Microdosing Guide - All You Need to Know

Microdosing refers to the act of consuming small doses (called sub-perceptual) of hallucinogenic substances, often psychedelics, for the benefits they provide. More often than not, people microdose to avoid undesirable effects like tripping. Instead, they're focusing on more beneficial ones like improved focus, improved imagination, and better performance.

What's nice about microdosing is that you can totally integrate it throughout your day and other activities without having a negative impact on your performance. This means that you can take a microdose of psilocybin in the morning and then go to work. No one will know you've consumed these before coming to work because it won't be noticeable.

That's the whole essence of microdosing and sub-perceptual doses. You won't feel any different after consuming such a dose. Everything will appear to be the same, though, at the end of the day, you'll most likely have noticed your increased awareness or improved performance. You might have spent less time on tasks that you'd normally spend a lot of time on. That's because you were more efficient this time around.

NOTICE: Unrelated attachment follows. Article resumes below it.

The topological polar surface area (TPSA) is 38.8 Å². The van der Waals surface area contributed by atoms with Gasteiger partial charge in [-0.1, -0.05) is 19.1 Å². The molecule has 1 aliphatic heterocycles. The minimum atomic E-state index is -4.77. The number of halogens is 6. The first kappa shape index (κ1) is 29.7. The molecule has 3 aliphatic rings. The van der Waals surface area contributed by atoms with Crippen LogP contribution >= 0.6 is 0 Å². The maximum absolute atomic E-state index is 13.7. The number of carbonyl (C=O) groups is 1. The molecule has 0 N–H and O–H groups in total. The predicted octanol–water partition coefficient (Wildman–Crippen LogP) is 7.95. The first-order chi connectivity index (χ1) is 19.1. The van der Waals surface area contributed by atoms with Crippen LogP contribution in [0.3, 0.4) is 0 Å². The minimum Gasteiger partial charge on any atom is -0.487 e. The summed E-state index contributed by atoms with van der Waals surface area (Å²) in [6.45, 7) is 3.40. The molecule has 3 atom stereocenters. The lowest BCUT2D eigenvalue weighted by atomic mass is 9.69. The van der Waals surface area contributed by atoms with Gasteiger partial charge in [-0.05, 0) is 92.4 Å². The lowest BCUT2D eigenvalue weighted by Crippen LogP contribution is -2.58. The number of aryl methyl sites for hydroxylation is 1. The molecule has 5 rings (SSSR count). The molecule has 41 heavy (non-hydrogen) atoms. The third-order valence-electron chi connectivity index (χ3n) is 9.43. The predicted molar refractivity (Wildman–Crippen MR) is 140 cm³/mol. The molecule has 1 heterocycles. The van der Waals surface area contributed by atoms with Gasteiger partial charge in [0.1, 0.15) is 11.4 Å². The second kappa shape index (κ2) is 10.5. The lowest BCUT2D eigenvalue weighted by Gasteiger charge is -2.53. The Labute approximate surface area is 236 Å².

How exactly do you microdose?

While the process isn't exactly quantum mechanics-hard, it might be confusing for someone who's never dealt with psychedelics before. There are a couple of things you should clarify before beginning your first microdosing experience:

  • Buying the right psychedelics
  • Deciding on an administration approach
  • Finding the right intention
  • Finding the right setting and environment
  • What dose you should start with

To microdose, you first need to have the right psychedelics to microdose, right? Psilocybin is your best bet. Next, you'll have to decide what approach to follow. Most consumers use Dr. James Fadiman's approach of “one day on, two days off”. This means that you'll be microdosing on Monday, sitting Tuesday and Wednesday out, and then microdose again on Thursday. Keep doing that for a couple of weeks and observe the effects.